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Bank ownership and the effects of financial liberalization: evidence from India

Bank ownership and the effects of financial liberalization: evidence from India Purpose– This paper aims to analyze, using the bank-level data for India from 1991-2007, the effect of financial sector liberalization on the availability of credit to the private sector. The authors specifically ask whether public and private banks deployed resources freed up by reduced state preemption to increase credit to the private sector. Design/methodology/approach– The authors use bank-level data for India from 1991-2007 and difference in difference estimates to analyze how state ownership of banks affected the allocation of credit to the private sector post liberalization, and additionally how the size of fiscal deficit affected this allocation. Findings– The authors find that post liberalization, public banks continued to allocate a larger share of their assets to government securities, or held more cash, than private banks. Crucially, public banks allocated more resources to hold government securities when fiscal deficit was high. The authors rule out profit maximization, need to hold safer assets or the lack of demand for private credit as the possible reasons for the preference of the public banks to hold government securities. The authors suggest that moral suasion or “laziness” is consistent with this behavior. Originality/value– Our findings suggest that in developing countries, with fewer alternative channels of financing, government ownership of banks, combined with high fiscal deficit, may limit the gains from financial liberalization. http://www.deepdyve.com/assets/images/DeepDyve-Logo-lg.png Indian Growth and Development Review Emerald Publishing

Bank ownership and the effects of financial liberalization: evidence from India

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References (32)

Publisher
Emerald Publishing
Copyright
Copyright © Emerald Group Publishing Limited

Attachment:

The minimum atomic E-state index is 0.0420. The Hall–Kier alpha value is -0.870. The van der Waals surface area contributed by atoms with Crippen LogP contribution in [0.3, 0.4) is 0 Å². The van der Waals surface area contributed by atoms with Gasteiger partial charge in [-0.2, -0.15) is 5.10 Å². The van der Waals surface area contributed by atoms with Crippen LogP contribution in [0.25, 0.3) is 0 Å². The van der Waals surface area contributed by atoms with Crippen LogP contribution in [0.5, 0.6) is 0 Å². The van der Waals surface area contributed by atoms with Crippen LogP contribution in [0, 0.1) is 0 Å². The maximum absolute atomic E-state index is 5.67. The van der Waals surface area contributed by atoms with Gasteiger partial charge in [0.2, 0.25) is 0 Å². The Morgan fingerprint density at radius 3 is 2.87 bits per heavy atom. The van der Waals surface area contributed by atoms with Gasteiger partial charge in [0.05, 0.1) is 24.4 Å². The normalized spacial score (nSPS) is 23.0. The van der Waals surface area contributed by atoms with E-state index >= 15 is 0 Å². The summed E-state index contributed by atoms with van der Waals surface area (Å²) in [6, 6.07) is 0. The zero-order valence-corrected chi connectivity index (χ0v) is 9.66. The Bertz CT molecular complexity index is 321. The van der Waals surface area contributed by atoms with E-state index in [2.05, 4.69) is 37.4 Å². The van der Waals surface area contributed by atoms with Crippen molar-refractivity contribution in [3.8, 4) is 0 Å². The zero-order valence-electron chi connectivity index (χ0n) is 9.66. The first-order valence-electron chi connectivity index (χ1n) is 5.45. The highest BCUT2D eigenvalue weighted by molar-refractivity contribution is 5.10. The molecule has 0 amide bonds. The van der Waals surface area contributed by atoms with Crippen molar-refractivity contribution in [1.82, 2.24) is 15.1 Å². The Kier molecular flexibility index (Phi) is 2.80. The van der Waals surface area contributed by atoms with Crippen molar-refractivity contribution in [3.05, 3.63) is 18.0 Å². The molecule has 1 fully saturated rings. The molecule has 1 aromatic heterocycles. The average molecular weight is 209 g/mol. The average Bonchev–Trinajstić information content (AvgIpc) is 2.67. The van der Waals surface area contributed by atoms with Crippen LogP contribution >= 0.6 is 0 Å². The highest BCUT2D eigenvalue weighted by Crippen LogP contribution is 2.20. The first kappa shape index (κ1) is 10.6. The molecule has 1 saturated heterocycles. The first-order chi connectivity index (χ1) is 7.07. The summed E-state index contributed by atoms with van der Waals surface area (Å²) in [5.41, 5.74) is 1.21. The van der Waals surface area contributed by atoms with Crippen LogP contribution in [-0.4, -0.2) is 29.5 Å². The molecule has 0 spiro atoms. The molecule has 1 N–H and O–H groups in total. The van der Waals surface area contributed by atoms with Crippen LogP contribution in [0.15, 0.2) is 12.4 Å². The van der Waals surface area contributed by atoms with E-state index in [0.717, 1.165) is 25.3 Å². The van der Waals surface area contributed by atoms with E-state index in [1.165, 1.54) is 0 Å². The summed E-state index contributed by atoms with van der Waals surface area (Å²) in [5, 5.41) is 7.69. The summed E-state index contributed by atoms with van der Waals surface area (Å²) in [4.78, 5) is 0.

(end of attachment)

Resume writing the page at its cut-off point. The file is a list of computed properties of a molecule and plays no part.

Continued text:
ISSN
1753-8254
DOI
10.1108/IGDR-08-2014-0028
Publisher site
See Article on Publisher Site

Abstract

Purpose– This paper aims to analyze, using the bank-level data for India from 1991-2007, the effect of financial sector liberalization on the availability of credit to the private sector. The authors specifically ask whether public and private banks deployed resources freed up by reduced state preemption to increase credit to the private sector. Design/methodology/approach– The authors use bank-level data for India from 1991-2007 and difference in difference estimates to analyze how state ownership of banks affected the allocation of credit to the private sector post liberalization, and additionally how the size of fiscal deficit affected this allocation. Findings– The authors find that post liberalization, public banks continued to allocate a larger share of their assets to government securities, or held more cash, than private banks. Crucially, public banks allocated more resources to hold government securities when fiscal deficit was high. The authors rule out profit maximization, need to hold safer assets or the lack of demand for private credit as the possible reasons for the preference of the public banks to hold government securities. The authors suggest that moral suasion or “laziness” is consistent with this behavior. Originality/value– Our findings suggest that in developing countries, with fewer alternative channels of financing, government ownership of banks, combined with high fiscal deficit, may limit the gains from financial liberalization.

Journal

Indian Growth and Development ReviewEmerald Publishing

Published: Apr 13, 2015

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